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Jodie Meeks thinks he and the Wizards are a 'perfect fit'

Jodie Meeks thinks he and the Wizards are a 'perfect fit'

Following his team's exit in the second round of the NBA Playoffs, Wizards head coach Scott Brooks looked ahead to the offseason and mentioned his preference for more three-point shooting. The Wizards were eighth in the NBA in three-point percentage (37.2), which is very good. But they were just 16th in three pointers made (9.2/g) and 20th in attempts (24.8/g).

In comes Jodie Meeks, an 8-year veteran whose biggest selling point is outside shooting off the bench. There are some questions with his durability, as foot and thumb injuries have limited him to an average of 33 games the past three seasons, but on paper he could fill an important void for the Wizards behind Bradley Beal at the shooting guard position.

[RELATED: What we learned from Wizards' Summer League]

Meeks, who averaged 9.1 points per game last season with the Magic, entered free agency looking for exactly that type of situation.

"Before I signed I asked what my role would be and it's pretty much what I've been doing my whole career. Come off the bench, obviously behind Brad," Meeks said. "I just wanted to find the best situation for myself with what I bring to the table shooting-wise and playing with a lot of energy. I wanted a perfect fit for both sides and I think I did that."

Meeks, 29, prides himself on being able to hit threes. Last season he shot 40.9 percent from three compared to 40.2 percent overall from the field. Of his 7.1 field goal attempts per game, the majority of them (3.8) were from beyond the arc.

[RELATED: Wizards Tipoff podcast - Will John Wall sign the deal?]

Last season the Wizards had two players, Beal and Otto Porter, who hit 40 percent or better from three on 2.0 attempts or more per game. In Meeks, they could have a third. That should help further unlock the potential of Brooks' offense, which reached new heights in his first year with the Wizards. Their 109.2 points per game were the most ever by a Brooks-coached team, same with their 23.9 assists.

Meeks is familiar with Brooks' system and thinks he will be able to fit well within it.

"I saw the team last year and what I can bring to the team, but also coach Brooks has been coaching a long time. Even in OKC I saw how he utilized shooters and players coming off the bench. He gives players a lot of freedom and that's what I like," he said.

Meeks will spend much of his time playing alongside Tim Frazier, whom the Wizards acquired in a trade with the Pelicans the night before last month's draft. Like John Wall, Frazier is a pass-first point guard. Meeks should be able to complement him well as a roaming shooter. 

[RELATED: John Wall and how he took the Wizards to the next level]

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Austin Rivers wants to interview Jay-Z and Barack Obama; still can't get John Wall on his podcast

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USA Today

Austin Rivers wants to interview Jay-Z and Barack Obama; still can't get John Wall on his podcast

Just one episode into his new podcast 'Go Off,' Wizards guard Austin Rivers is already learning plenty about the media world. With plans to become a television analyst when his playing days are done, Rivers is gaining a new appreciation for what it takes to speak at-length without stumbling over his words.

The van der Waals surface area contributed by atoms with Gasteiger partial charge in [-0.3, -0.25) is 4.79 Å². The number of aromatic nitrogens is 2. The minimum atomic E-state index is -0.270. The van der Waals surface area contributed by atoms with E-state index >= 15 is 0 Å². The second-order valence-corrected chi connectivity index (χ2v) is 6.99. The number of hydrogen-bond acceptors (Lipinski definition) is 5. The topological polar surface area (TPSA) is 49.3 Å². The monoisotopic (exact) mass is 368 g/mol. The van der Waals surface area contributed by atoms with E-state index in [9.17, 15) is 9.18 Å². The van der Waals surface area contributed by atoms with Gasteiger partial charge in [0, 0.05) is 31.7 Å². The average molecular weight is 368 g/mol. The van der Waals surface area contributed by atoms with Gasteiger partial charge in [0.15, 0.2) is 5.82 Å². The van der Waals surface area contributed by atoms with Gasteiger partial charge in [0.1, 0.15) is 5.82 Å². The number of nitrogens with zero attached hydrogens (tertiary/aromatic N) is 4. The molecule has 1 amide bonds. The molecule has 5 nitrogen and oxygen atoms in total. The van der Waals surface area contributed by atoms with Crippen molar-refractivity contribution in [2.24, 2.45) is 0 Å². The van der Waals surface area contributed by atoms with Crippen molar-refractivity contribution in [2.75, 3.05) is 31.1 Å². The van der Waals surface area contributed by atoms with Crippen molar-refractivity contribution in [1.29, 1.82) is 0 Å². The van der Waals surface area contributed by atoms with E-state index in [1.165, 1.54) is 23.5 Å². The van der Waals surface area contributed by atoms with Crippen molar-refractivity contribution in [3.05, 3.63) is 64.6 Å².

He's also starting to realize one of the biggest pain points for a media member: waiting on guests. Rivers has tried to line up interviews with his teammates and it's been much easier said than done.

Rivers is set to have Dwight Howard on as his first guest, but the original plan was point guard John Wall. Wall, though, has been giving him the runaround.

"That's the hardest thing is getting guests to show up," Rivers said. 

"It's impossible to get John on my podcast. At this point, I just don't expect it anymore. He says he'll do it next week and then the week comes. John has like 15 things to do a day. I don't know what these guys do. I play in the league, too. I know how un-busy my life is outside of this. And I've got a kid. John has a brand to run. He's a different level. Sorry, you can see the frustration on my face with not getting John on my podcast, man."

Rivers hopes to have many of his teammates on. He mentioned Kelly Oubre Jr. and how an interview with Oubre "might be a little out there." He also gave a hint about what his conversation with Howard will be like.

"I'm definitely gonna have some interesting topics to bring up with Dwight. I told him 'listen, you might want to check with your publicist before coming on my podcast.' We only talk about real conversations on here," Rivers said.

Rivers says he plans to start with fellow NBA players and then work in special episodes with guests outside of the league and even outside of basketball. He hopes to record an episode with financial advisors to talk about money and investments. He wants to take a deep dive into the AAU circuit and how it can be fixed.

Eventually, Rivers wants to aim very high with his guests. He gave a list of his dream interviews and there are some big names.

"Kobe Bryant or Dwyane Wade. Dwyane Wade is my favorite player. I'm gonna get Dwyane Wade on my podcast, for sure. I'm gonna go ahead and put that out there," Rivers said.

"Off-the-court, I would love to get Denzel Washington on there. That would be my dream... I want to do a podcast with me and my dad and Jaden Smith and Will Smith. I think that would be really dope, talking about parent-to-son success and how he related to his son to have a work ethic and how my dad did it to me."

Rivers went even higher. He wants to interview a president.

"I guess if I could go the highest, I would go Jay-Z or [Barack] Obama. But let's be realistic, here," Rivers said.

"[Interviewing Obama] would be incredible, bro. I would be so nervous. I'm not there yet, I'll be honest. I need like six or seven or eight more podcasts before I can get Obama on there because I'm gonna be stuttering. I can't do it with Obama yet. I don't know if I could handle Denzel right now."

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Why the 20-game marker of the season counts for these Wizards